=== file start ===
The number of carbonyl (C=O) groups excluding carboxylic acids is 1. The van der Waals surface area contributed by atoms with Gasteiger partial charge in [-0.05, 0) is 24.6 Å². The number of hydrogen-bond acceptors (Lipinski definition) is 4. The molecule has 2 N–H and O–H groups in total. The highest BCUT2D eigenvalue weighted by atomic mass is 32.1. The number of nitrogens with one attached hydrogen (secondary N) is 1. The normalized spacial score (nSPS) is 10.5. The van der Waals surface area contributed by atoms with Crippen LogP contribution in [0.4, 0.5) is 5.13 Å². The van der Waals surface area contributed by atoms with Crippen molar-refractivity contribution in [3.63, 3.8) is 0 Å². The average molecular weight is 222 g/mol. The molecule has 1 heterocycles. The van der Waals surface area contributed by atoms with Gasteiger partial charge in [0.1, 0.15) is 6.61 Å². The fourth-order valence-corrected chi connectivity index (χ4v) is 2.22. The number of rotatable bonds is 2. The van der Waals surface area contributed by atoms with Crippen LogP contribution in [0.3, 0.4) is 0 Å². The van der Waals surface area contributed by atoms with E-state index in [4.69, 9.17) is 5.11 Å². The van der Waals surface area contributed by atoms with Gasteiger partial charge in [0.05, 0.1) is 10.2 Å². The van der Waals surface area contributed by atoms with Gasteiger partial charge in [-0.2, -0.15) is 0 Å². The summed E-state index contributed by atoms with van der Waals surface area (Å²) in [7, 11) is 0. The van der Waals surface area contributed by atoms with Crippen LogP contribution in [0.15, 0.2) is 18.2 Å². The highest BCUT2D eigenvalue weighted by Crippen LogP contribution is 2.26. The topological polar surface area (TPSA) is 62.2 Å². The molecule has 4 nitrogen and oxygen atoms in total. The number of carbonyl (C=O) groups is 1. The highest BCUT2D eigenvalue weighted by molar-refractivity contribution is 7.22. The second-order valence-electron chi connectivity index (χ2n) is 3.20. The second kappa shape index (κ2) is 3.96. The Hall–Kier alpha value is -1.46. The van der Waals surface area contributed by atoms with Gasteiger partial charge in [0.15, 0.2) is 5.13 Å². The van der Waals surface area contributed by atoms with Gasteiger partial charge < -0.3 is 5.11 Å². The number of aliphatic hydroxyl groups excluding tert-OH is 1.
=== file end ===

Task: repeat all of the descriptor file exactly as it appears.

The number of carbonyl (C=O) groups excluding carboxylic acids is 1. The van der Waals surface area contributed by atoms with Gasteiger partial charge in [-0.05, 0) is 24.6 Å². The number of hydrogen-bond acceptors (Lipinski definition) is 4. The molecule has 2 N–H and O–H groups in total. The highest BCUT2D eigenvalue weighted by atomic mass is 32.1. The number of nitrogens with one attached hydrogen (secondary N) is 1. The normalized spacial score (nSPS) is 10.5. The van der Waals surface area contributed by atoms with Crippen LogP contribution in [0.4, 0.5) is 5.13 Å². The van der Waals surface area contributed by atoms with Crippen molar-refractivity contribution in [3.63, 3.8) is 0 Å². The average molecular weight is 222 g/mol. The molecule has 1 heterocycles. The van der Waals surface area contributed by atoms with Gasteiger partial charge in [0.1, 0.15) is 6.61 Å². The fourth-order valence-corrected chi connectivity index (χ4v) is 2.22. The number of rotatable bonds is 2. The van der Waals surface area contributed by atoms with Crippen LogP contribution in [0.3, 0.4) is 0 Å². The van der Waals surface area contributed by atoms with E-state index in [4.69, 9.17) is 5.11 Å². The van der Waals surface area contributed by atoms with Gasteiger partial charge in [0.05, 0.1) is 10.2 Å². The van der Waals surface area contributed by atoms with Gasteiger partial charge in [-0.2, -0.15) is 0 Å². The summed E-state index contributed by atoms with van der Waals surface area (Å²) in [7, 11) is 0. The van der Waals surface area contributed by atoms with Crippen LogP contribution in [0.15, 0.2) is 18.2 Å². The highest BCUT2D eigenvalue weighted by Crippen LogP contribution is 2.26. The topological polar surface area (TPSA) is 62.2 Å². The molecule has 4 nitrogen and oxygen atoms in total. The number of carbonyl (C=O) groups is 1. The highest BCUT2D eigenvalue weighted by molar-refractivity contribution is 7.22. The second-order valence-electron chi connectivity index (χ2n) is 3.20. The second kappa shape index (κ2) is 3.96. The Hall–Kier alpha value is -1.46. The van der Waals surface area contributed by atoms with Gasteiger partial charge in [0.15, 0.2) is 5.13 Å². The van der Waals surface area contributed by atoms with Gasteiger partial charge < -0.3 is 5.11 Å². The number of aliphatic hydroxyl groups excluding tert-OH is 1.